A week before the federal election, one of most senior figures in the conservative leadership of the Sydney Anglican church made a revealing ― some might even say prophetic ― comment. Canon Bruce Morrison of St. John’s Anglican Cathedral in Parramatta told the Sydney Morning Herald that he supported Labor’s economic policies, but he could not vote Labor because of its apparent lack of commitment to religious freedom.
His comments highlight the extraordinary opportunity Labor had, but missed, to build relationships with religious communities ― relationships that have been neglected ever since Kevin Rudd won the 2007 federal election.
Here was an out and proud Christian conservative willing to support what was arguably the most redistributionist policy in the ALP’s recent history. But because the party was vague, even slippery, on the rights of faith-based schools to teach their doctrine and ask their staff to embody the school’s values, Labor lost the vote of Bruce Morrison and, quite possibly, tens of thousands like him.
In the same article Lyndal and Chris Parfoot said their local member, Home Affairs Minister Peter Dutton, was “not generous enough towards refugees.” But the couple still voted for Dutton because the Liberals were closer to them on “family values.”
Only a mug would claim religious freedom was the defining or decisive factor in the surprise re-election of the Coalition government. Only the naïve would say it had nothing to do with the swing to the Coalition in key marginal seats.
Sociologist Andrew Singleton of Deakin University has crunched some data about one specific faith group, Pentecostal Christians. In Forde, Leichhardt and Bonner ― three marginal Queensland seats retained by the government, in some cases on swings of more than seven percent ― the number of Pentecostal Christians is 50 to 80 percent higher than the state average, which is about 2,400 per electorate. These were not “Adani” seats, where the proposed coal mine was the decisive issue. In the NSW seat of Lindsay, the number of Pentecostals is more than 50 percent higher than the state average. Labor lost on a swing of almost seven percent.
True, Prime Minister Scott Morrison is a Pentecostal, giving him a running start with voters from this fast-growing Christian community of about 270,000 around the country. But the Prime Minister’s faith, and the traditional social values its embodies, resonates with the broader community of evangelicals and Catholics who attend church regularly.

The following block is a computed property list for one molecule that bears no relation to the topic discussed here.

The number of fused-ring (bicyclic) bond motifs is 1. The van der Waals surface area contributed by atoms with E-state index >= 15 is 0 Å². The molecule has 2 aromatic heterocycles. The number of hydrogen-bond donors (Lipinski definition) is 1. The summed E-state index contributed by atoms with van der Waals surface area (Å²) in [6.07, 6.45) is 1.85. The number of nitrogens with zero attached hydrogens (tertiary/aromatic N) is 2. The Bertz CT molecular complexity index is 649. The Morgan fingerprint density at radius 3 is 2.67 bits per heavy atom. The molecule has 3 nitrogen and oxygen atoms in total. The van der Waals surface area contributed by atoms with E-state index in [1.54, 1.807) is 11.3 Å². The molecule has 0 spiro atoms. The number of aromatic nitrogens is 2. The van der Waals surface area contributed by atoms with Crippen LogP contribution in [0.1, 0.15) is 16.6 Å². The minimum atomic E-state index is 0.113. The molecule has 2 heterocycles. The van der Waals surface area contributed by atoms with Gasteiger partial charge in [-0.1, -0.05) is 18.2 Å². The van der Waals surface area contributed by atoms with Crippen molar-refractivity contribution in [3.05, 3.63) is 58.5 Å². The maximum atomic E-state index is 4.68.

Western Sydney is Labor’s ethnic heartland, where the “No” vote in the same-sex marriage ballot was between 55 percent and 70 percent. Last Saturday, there was an average five percent swing against the ALP. Some of these voters were Eastern Rite Christians, others Muslims, others Hindus and Buddhists.
God or Labor?
So how does the ALP deal with this fractured relationship with religious voters, not just Christians?
No one expects Labor politicians to fake a religious identity they don’t hold or wear only lightly. They do expect Labor will respect their rights ― enshrined in the International Convention on Civil and Political Rights, which Labor legend “Doc” Evatt helped draw up ― to believe, to manifest these beliefs in private and public, and to educate their children according to these beliefs. In a pluralist democracy, that’s a pretty modest demand.
Labor, and the broader left, need to understand that you cannot celebrate multiculturalism without supporting religious freedom. Internal ALP research shows that the best indicator of a person’s willingness to vote Labor is how recently they migrated to Australia. The census tells us that the best indicator of how religiously observant a person is, is how recently they migrated to Australia.
In recent years, several Labor MPs have shared with me their expectation that second-generation migrants will grow out of their religion. Apart from the condescension, it’s probably a forlorn hope. Young Muslim Australians, for example, are often more religious ― more proud of their faith and its capacity to guide their lives ― than their parents.